Between Billings and Bozeman I drove out of winter and into global warming. Sloppy gray clouds hung over the hills south of Livingston. It made me want to cry, because that gray was the color of ice melting. Home was not much better. Our winter started pretty powdery and has been good up high, but the valleys were sad and melty too. I unpacked my stinky-petroleum clothes for the last time in our storage area, repacked for Colorado, and drove to Cortez to meet the crew. The mornings were early and triple safety meetings redundant, but the crew was dialed and full of jokes and good humor. The job, and the people doing it, opened my eyes to the work available with rope access certification and a new aspect of the guiding world.
The very best thing about that month in Cortez, though, was the sense that I had emerged blinking into the sun after a long journey underground. Working long days in the canyons in hard terrain, sitting in trucks spitting sunflower seed shells and watching movies on someone’s iPad on standby or joking with the Mexican crews in a mix of English and Spanish – it didn’t matter so much what I was doing, but where I was doing it and with whom. Sunlight shone on our faces and on the thousand year old ruins of the canyons. We were laughing. I was so grateful to be among people who did not value dollars and material status symbols above the health and movement of their bodies and the amount of time they could spend in the mountains or climbing areas once more.
At the end of the job I joined a co-worker and two other women for climbing in his hometown of Ouray. The ice park looked dull and melted. Where did we go, my third day climbing this winter? A nice easy water ice 3? Oh no no. We went to the Hall of Justice - one of, if not the hardest, mixed crag in the country. My co-worker had done most of the bolting there. I proceeded to get spanked on the climbs he and his climbing partner used as warmups.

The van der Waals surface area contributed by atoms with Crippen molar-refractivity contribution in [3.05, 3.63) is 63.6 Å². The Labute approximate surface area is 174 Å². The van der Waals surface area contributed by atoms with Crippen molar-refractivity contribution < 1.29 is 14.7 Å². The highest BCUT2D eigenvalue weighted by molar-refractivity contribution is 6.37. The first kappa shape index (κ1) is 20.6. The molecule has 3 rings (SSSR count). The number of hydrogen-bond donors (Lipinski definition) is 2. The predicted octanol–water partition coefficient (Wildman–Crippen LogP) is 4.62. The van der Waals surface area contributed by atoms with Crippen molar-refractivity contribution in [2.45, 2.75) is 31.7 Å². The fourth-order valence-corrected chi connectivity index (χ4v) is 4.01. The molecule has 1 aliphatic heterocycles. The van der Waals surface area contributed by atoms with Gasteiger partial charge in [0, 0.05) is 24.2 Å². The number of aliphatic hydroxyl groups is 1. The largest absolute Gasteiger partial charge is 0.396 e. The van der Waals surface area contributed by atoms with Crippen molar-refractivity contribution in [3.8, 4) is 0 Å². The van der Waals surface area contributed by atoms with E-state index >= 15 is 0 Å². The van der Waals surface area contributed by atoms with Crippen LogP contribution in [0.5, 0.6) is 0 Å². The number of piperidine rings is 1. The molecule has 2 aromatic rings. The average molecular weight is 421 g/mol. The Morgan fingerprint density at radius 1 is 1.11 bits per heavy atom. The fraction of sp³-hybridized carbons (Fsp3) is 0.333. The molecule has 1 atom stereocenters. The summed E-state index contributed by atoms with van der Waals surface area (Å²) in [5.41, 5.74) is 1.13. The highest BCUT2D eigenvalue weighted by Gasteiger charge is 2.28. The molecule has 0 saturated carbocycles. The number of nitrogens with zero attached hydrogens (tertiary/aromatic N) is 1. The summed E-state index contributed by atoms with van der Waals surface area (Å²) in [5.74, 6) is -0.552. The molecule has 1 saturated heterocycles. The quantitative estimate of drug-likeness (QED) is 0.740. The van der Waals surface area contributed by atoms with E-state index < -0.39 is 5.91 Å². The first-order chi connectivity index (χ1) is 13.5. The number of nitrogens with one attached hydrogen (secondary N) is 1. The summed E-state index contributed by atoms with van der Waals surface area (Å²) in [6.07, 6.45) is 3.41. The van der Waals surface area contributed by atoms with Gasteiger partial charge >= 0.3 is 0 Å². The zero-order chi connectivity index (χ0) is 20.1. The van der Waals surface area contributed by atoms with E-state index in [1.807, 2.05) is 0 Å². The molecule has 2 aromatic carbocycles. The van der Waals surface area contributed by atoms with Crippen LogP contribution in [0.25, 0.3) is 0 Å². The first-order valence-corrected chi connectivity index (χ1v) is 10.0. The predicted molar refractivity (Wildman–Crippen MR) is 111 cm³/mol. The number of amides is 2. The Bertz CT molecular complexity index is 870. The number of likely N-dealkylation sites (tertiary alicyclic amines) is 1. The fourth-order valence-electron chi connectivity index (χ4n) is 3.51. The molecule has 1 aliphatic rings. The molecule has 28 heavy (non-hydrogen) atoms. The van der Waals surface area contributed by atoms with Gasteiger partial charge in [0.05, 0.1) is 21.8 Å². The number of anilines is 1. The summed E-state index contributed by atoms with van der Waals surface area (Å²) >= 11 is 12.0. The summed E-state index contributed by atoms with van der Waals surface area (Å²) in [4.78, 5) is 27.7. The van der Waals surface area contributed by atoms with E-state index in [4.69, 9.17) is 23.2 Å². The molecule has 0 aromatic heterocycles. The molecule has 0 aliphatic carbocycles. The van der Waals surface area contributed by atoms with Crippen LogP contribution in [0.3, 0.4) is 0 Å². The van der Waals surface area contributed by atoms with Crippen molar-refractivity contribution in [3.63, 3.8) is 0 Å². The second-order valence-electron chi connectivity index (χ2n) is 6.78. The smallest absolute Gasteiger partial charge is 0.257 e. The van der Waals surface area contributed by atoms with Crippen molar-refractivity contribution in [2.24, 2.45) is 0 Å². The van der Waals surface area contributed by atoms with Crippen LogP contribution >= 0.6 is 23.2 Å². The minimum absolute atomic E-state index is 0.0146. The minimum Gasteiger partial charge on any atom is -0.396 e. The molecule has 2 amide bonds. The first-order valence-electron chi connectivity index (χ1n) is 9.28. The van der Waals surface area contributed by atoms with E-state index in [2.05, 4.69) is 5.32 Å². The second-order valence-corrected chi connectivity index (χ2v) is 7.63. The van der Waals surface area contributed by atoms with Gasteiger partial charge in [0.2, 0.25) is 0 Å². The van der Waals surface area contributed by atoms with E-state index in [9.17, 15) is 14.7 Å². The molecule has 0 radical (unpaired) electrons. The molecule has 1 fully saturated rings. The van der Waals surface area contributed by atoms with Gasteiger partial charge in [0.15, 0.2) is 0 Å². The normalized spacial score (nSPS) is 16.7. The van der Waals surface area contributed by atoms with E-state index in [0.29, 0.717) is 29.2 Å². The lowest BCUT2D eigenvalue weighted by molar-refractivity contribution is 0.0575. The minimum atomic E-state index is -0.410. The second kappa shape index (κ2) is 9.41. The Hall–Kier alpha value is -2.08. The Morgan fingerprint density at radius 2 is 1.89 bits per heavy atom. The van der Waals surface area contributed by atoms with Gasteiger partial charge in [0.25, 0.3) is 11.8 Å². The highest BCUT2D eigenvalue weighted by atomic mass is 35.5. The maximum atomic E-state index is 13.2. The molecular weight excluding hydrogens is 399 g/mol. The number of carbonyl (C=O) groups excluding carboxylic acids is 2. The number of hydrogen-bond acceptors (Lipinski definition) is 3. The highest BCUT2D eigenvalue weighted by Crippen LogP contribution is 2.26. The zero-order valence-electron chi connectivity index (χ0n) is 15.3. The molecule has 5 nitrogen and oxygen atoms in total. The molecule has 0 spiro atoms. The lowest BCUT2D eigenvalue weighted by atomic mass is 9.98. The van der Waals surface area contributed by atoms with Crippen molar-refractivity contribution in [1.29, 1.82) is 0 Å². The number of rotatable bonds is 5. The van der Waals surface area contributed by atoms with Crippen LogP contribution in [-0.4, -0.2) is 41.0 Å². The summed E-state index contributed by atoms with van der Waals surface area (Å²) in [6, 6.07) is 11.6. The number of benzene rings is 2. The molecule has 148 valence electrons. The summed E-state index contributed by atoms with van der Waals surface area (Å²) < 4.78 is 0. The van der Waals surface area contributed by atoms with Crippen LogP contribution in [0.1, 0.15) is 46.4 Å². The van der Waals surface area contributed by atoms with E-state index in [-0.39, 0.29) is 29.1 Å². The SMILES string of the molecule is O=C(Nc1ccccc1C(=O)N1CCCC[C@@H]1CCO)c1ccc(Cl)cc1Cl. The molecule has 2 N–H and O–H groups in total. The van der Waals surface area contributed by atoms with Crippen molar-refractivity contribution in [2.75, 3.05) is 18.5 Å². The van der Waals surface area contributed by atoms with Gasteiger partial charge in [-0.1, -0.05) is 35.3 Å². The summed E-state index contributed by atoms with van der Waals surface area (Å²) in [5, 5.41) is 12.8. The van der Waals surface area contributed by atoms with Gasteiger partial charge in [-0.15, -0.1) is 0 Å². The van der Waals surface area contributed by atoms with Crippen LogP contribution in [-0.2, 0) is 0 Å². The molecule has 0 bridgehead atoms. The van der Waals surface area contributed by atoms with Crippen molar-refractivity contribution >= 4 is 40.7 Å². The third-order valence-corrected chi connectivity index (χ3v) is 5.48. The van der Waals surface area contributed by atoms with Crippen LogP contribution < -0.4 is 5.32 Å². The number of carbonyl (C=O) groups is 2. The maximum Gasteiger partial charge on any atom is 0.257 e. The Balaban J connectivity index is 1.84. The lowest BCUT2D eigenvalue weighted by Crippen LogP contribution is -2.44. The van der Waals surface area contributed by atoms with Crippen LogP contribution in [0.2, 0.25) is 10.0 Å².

It was not bad. It was a starting point. The movement was fun, but my strength was not there. I tried hard and got good and pumped. One of the women who was climbing with us that day said she was headed to Canada and was renting a house for a lot of people near the Icefields Parkway. We got along well. Just like that, I pointed the red Toyota towards Jackson and my sweetie once more to prepare to climb as much ice as I can in the next couple weeks.
So here I am, on the eve of departure. In the oilfield I watched Facebook and knew that out in the world people were climbing. During last year’s missed Alaska season I knew people were at fourteen camp, melting water and waiting for a weather window. Climbing past seracs onto golden granite and summiting via different routes. In the summer I knew people were bivied on alpine routes, watching the stars move against granite towers in the warm night. In the fall I knew dirtbags who smelled like chalk and sweat were poised like spidery dots up on the cliffs of the American southwest. And in the winter, people were chasing pow and ice in our melting warmed-up world. It was like a train that I was watching go by, the lone climber in the flat fields of North Dakota wishing I could hop back on. Finally, through work so hard I had to prioritize sleep over exercise (and not getting much of that) for almost a year, I got to the place where I was able to step away from this imposed stillness. I recognized that train when it came through, and I jumped on once again. I am not at my former peak as a climber, but these years in the oilfield have removed the burdens that were holding me down before. The best I can do is to start where I am and keep climbing. Though I want to despair and beat myself up for being so out of shape and losing so much time I must continue to show up every day. That’s how it’s done. That’s how I will get back to that place.
I have a hand full of cards and time to play them. I am so, so tired. But I am free.